London Marathon: 40,000 runners return to traditional route after last year's Covid cancellation
The London Marathon welcomed back more than 40,000 runners to its traditional route after last year's mass event was scrapped due to coronavirus pandemic restrictions.
It's 889 days since the colourful charity spectacular last followed the 26.2 mile route from Greenwich to The Mall.
It was replaced in 2020 by a virtual run where participants chose their own route and a further 40,000 participants will earn their medal by taking part in the virtual event this year.
It is the first time the two events will take place simultaneously and the first time that runners have tackled the marathon's traditional route in October rather than during spring.
The date is not the only change. There is no bag drop at the start and runners were instead asked to leave any belongings they will need at the finish line at the ExCel centre when they collected their number.
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There will be no volunteers hanging medals around the necks of finishers, who will instead find their medal in their bag.
Those running in central London will have to be able to show a negative lateral flow test for Covid-19.
In a message to participants, event director Hugh Brasher, whose father Chris Brasher co-founded the London Marathon in 1981, said the event would show "the true spirit of the London Marathon at its very best", forged by shared experience and togetherness.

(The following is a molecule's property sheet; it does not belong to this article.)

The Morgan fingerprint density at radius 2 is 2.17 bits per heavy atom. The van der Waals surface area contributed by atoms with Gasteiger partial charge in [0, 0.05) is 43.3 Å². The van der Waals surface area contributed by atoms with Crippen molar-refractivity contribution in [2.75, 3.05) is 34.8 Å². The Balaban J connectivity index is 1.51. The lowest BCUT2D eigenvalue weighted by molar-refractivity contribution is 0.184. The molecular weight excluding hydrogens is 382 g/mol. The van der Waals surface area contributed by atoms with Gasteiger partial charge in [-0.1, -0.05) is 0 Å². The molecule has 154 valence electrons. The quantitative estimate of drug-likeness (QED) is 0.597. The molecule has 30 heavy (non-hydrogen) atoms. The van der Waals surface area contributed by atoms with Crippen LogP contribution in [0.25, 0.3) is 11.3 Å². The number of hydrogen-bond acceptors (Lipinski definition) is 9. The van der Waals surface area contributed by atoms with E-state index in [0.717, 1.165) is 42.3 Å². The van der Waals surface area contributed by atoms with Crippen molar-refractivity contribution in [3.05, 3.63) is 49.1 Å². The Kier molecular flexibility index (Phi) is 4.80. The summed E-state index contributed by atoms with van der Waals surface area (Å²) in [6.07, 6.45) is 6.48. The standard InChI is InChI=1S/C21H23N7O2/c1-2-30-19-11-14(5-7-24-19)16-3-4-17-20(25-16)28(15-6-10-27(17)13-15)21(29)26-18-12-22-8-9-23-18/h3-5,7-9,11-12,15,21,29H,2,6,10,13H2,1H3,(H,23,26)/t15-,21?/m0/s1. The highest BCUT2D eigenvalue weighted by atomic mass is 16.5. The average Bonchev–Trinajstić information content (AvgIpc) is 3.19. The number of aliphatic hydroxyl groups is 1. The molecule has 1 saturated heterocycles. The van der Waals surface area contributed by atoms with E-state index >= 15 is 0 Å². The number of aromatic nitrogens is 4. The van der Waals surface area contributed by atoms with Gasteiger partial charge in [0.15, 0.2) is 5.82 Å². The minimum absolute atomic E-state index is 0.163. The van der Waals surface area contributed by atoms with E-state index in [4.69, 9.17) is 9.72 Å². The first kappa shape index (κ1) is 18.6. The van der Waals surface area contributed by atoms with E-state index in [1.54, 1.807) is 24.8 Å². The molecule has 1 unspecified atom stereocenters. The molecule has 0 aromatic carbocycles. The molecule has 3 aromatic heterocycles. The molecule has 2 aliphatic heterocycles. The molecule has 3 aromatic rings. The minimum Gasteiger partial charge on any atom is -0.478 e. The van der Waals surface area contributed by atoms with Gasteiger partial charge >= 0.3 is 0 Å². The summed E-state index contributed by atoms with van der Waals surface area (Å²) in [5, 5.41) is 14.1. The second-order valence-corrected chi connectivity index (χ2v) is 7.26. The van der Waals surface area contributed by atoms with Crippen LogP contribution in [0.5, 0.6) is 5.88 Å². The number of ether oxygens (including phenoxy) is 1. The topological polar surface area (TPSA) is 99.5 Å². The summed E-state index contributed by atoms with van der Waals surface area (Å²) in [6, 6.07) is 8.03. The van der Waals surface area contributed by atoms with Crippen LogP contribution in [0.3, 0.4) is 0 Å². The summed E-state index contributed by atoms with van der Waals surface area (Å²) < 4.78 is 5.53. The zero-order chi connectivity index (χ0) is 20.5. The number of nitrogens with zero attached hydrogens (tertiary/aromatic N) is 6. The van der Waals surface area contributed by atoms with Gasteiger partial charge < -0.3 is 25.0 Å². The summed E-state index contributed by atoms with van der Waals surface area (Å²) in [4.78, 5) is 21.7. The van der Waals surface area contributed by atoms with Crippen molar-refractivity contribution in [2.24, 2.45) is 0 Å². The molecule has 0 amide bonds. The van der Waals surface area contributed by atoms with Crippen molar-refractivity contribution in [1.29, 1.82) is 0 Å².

"Togetherness is what we have missed so much over these past 18 months. Togetherness in mind, in body and in spirit," he wrote.
"Back in 1981, one of the founding aims of the London Marathon was 'to have fun and provide some happiness and a sense of achievement in a troubled world'.
"Forty years on, those words have never been more appropriate."
Chris Finill, 62, from Cranleigh, Surrey, told the PA news agency the opportunity to run the traditional course again this year was "wonderful".
"Some of the logistics this year, for example the kit drop-off and collection, are more complex than normal, but hopefully such Covid-related measures will be unnecessary by next year's race, scheduled for October 2, 2022," he added.
Changes have also been made to improve the experience for slower participants, following criticism in 2019.
Fifty Tailwalkers will walk the entire route at eight-hour pace, and a music bus with DJ will drive behind them after the third mile.
Eight Support Squad members will be available from mile 16 onwards to help anyone who is struggling, and they will remain in place until the Tailwalkers have passed.